Regulation of the migration of carbon compounds by atmospheric precipitation and soil waters within the boundaries of the soil profile may also be associated with the structural organization of biogeocenosis (Ershov, 2021). According to long-term observations, the intake of organic carbon compounds with atmospheric precipitation in northern taiga forests below pine crowns is 5-6 times higher than in spaces between the crowns throughout the vegetation season, which may also explain the differences in carbon concentrations in soil waters (Lukina et al., 2018; Ershov et al., 2019). Significant carbon removal with soil waters is typical of coniferous forests, especially in the spaces between the crowns (Fröberg et al., 2011; Lukina et al., 2018; Akkumuljacija…, 2018).

Thus, forest biodiversity may influence carbon cycles, on the one hand, through change in quality and quantity of litterfall, and, on the other hand, through change in physical environmental conditions like humidity or temperature. All this affects the change in activity of the soil biota. Vegetation composition determines quantity, quality and rate of decomposition of plant litter, its horizontal distribution and distribution of carbon compounds within the soil profile (Gleixner, 2013), which determines the formation of soil carbon pools.

  1. Existing estimates of carbon stocks in taiga and coniferous-broadleaf forests

3.1. Regional level

Russia accounts for more than 20% of the world’s forest cover and more than half of the world’s boreal forest resources. According to existing estimates, the soils of forest ecosystems account for about 46% of the total carbon stocks in the soil cover of Russia (Schepashchenko et al., 2013). At the same time, the contribution of forest lands in the Asian and European parts of the country is different and amounts to 48% and 37%, respectively, which reflects the level of forest cover of these territories.

Soil carbon stocks are closely related to the natural and climatic zone: the highest level of accumulation is characteristic of forests that formed under cool and humid conditions, whereas in warmer and drier climates, stocks decrease both on a global scale (Post et al., 1982; Jobbagy, Jackson, 2000) and on a (sub)regional scale (Burke et al., 1989; Alvarez, Lavado, 1998; Paul et al., 2002; Callesen et al., 2003; Baritz et al., 2010; Badgery et al., 2013; de Brogniez et al., 2014; Rossel et al., 2014; Hobley et al., 2015; Gray et al., 2016; Chestnyh et al., 2020).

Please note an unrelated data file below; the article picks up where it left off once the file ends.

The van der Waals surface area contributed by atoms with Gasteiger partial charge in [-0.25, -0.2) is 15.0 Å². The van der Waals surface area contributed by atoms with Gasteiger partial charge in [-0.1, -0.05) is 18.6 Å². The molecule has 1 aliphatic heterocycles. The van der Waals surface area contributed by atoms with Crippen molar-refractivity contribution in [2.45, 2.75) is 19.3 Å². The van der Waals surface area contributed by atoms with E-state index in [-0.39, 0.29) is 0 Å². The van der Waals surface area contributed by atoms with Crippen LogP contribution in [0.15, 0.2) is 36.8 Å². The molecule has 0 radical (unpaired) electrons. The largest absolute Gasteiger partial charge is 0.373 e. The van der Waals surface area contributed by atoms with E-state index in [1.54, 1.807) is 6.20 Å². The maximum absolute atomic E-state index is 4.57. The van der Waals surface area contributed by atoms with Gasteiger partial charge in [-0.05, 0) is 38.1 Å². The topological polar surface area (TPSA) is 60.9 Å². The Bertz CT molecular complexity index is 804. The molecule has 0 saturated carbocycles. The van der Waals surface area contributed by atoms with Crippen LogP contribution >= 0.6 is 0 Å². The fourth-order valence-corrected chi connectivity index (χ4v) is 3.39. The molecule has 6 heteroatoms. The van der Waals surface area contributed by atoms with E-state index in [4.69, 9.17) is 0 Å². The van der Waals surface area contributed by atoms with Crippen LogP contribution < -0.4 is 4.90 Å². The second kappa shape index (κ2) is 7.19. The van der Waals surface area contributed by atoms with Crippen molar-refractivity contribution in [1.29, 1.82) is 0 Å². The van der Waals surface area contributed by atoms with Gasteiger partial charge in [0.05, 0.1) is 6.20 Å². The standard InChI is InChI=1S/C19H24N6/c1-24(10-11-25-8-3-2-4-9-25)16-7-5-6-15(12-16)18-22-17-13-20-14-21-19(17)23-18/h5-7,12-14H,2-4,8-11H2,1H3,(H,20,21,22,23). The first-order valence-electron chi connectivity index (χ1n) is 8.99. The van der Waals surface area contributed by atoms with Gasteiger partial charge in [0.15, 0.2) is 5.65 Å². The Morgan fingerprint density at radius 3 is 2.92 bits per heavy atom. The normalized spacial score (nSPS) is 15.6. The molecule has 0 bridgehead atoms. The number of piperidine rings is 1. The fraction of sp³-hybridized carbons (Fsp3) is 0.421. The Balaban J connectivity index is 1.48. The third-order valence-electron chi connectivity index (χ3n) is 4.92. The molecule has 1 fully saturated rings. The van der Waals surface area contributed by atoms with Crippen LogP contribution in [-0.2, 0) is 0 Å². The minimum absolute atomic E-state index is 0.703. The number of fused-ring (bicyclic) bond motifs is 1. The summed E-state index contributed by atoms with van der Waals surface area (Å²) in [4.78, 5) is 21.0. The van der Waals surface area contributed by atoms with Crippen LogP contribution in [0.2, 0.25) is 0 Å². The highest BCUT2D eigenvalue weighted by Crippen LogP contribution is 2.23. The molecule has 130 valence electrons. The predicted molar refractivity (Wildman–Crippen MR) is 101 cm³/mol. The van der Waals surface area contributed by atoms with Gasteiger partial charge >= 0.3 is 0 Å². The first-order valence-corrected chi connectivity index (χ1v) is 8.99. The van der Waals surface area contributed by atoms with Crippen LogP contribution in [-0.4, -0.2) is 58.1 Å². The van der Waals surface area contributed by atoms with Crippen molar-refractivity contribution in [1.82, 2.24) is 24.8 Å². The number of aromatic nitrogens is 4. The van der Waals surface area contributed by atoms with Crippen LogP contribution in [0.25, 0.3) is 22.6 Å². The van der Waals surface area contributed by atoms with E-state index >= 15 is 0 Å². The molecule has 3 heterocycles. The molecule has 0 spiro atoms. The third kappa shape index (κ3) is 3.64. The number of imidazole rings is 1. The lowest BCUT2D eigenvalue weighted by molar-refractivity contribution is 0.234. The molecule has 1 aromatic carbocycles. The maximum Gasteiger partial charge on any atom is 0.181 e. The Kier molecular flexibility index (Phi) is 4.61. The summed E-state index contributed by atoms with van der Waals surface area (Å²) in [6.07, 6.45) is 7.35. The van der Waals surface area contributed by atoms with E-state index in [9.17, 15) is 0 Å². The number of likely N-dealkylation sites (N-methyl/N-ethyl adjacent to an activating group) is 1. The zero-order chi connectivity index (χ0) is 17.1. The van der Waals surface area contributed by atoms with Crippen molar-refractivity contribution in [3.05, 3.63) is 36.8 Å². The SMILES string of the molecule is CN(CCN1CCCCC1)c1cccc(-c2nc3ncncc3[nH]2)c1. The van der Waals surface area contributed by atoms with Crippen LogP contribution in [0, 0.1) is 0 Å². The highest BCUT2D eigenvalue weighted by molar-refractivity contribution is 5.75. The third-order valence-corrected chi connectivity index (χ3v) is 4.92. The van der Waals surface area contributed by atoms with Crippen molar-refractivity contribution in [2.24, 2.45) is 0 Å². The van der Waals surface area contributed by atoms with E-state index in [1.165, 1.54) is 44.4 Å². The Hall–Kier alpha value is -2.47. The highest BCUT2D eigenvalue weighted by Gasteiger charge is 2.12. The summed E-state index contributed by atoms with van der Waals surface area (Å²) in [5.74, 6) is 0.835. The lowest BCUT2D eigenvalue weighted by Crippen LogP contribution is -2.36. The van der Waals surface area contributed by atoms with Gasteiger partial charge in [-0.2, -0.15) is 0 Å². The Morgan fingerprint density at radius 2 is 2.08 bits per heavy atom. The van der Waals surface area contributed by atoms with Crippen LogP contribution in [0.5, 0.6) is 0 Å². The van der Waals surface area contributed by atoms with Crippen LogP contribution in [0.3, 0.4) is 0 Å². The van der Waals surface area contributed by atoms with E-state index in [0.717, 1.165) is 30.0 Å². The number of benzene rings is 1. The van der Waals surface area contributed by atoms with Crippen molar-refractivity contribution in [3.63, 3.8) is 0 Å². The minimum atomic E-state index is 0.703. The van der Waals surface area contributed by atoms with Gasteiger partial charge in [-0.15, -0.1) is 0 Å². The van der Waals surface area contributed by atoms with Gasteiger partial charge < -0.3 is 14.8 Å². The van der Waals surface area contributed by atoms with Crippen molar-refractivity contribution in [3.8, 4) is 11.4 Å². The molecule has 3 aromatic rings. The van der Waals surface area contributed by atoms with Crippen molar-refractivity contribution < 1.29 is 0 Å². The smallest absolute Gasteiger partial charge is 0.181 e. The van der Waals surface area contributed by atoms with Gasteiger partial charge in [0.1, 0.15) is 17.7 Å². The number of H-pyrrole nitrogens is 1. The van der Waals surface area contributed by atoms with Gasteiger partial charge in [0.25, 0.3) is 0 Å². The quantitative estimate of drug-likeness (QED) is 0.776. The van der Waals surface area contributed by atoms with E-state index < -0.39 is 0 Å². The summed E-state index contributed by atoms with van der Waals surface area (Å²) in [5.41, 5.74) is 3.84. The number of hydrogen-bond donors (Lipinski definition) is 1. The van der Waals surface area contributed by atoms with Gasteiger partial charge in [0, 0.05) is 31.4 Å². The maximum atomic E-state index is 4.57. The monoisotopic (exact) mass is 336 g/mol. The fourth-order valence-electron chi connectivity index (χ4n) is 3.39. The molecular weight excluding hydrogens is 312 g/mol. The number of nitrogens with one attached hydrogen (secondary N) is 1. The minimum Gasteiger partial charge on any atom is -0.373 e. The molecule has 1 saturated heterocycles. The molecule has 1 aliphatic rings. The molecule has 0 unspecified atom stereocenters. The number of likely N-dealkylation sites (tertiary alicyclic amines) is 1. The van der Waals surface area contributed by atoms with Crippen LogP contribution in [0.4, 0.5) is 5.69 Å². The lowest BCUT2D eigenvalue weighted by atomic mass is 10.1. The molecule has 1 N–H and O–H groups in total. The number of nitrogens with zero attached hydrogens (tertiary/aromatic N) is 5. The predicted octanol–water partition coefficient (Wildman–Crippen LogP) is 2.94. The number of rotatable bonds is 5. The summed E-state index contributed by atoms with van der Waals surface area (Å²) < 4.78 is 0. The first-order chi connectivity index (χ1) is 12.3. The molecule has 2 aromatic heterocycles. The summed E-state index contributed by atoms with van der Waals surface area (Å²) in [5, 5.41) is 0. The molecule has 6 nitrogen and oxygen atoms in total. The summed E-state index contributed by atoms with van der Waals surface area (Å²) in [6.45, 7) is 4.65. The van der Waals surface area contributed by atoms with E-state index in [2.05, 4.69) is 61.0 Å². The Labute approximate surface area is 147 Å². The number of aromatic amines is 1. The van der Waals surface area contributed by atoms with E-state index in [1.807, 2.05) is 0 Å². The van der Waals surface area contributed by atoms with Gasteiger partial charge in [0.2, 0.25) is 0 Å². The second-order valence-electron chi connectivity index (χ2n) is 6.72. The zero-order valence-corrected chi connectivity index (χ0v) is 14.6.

Total carbon stocks in automorphic and semi-hydromorphic soils, taking into account the hydromorphic soils of swamps in the forest areas of the European-Ural part with an area of 181.13 × 106 ha, amount to 19.3 × 109 t C (Chestnyh et al., 2020). Of these, north taiga carbon stocks in the 0–30 cm layer, including the carbon stocks of the soil organic horizon, organogenic and mineral horizons, amount to 4.94 ± 2.01 × 109 t C, in the middle taiga forests — 2.92 ± 0.93 × 109 t C, and in southern taiga forests — 2.09 ± 1.80 × 109 t C. The lowest stocks were revealed in the zone of coniferous-broadleaf forests — 1.02 ± 0.67 × 109 t C. The highest average values were found in the soils of the northern taiga forests, if we take swamp forests into account. The minimum average values are typical for the coniferous-broadleaf area, which the authors explain with either climatic features and widely spread breaking new grounds, or lack of data on swamps in this area.